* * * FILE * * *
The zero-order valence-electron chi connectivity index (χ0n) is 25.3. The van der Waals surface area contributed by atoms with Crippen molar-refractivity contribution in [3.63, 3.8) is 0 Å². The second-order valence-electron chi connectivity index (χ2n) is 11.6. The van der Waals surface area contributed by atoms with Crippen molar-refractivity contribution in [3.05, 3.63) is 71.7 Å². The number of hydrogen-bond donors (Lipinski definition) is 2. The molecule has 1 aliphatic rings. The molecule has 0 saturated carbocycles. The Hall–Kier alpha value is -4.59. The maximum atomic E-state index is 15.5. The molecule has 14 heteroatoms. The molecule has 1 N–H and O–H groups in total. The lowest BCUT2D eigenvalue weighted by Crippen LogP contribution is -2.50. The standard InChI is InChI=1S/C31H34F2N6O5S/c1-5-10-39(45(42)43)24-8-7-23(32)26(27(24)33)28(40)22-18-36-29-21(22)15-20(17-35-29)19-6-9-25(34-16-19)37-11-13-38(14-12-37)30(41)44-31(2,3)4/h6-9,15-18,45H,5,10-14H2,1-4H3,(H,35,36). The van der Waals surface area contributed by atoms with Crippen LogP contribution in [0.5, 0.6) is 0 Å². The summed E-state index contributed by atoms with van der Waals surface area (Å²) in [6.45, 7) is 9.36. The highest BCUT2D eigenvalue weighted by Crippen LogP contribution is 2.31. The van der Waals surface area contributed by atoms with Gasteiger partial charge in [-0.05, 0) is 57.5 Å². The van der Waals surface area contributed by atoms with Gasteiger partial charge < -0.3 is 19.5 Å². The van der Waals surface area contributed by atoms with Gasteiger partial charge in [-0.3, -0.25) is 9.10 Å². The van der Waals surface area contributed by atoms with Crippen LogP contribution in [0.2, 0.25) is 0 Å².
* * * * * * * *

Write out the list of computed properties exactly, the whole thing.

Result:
The zero-order valence-electron chi connectivity index (χ0n) is 25.3. The van der Waals surface area contributed by atoms with Crippen molar-refractivity contribution in [3.63, 3.8) is 0 Å². The second-order valence-electron chi connectivity index (χ2n) is 11.6. The van der Waals surface area contributed by atoms with Crippen molar-refractivity contribution in [3.05, 3.63) is 71.7 Å². The number of hydrogen-bond donors (Lipinski definition) is 2. The molecule has 1 aliphatic rings. The molecule has 0 saturated carbocycles. The Hall–Kier alpha value is -4.59. The maximum atomic E-state index is 15.5. The molecule has 14 heteroatoms. The molecule has 1 N–H and O–H groups in total. The lowest BCUT2D eigenvalue weighted by Crippen LogP contribution is -2.50. The standard InChI is InChI=1S/C31H34F2N6O5S/c1-5-10-39(45(42)43)24-8-7-23(32)26(27(24)33)28(40)22-18-36-29-21(22)15-20(17-35-29)19-6-9-25(34-16-19)37-11-13-38(14-12-37)30(41)44-31(2,3)4/h6-9,15-18,45H,5,10-14H2,1-4H3,(H,35,36). The van der Waals surface area contributed by atoms with Crippen LogP contribution in [0.5, 0.6) is 0 Å². The summed E-state index contributed by atoms with van der Waals surface area (Å²) in [6.45, 7) is 9.36. The highest BCUT2D eigenvalue weighted by Crippen LogP contribution is 2.31. The van der Waals surface area contributed by atoms with Gasteiger partial charge in [-0.05, 0) is 57.5 Å². The van der Waals surface area contributed by atoms with Gasteiger partial charge < -0.3 is 19.5 Å². The van der Waals surface area contributed by atoms with Gasteiger partial charge in [-0.3, -0.25) is 9.10 Å². The van der Waals surface area contributed by atoms with Crippen LogP contribution in [0.2, 0.25) is 0 Å².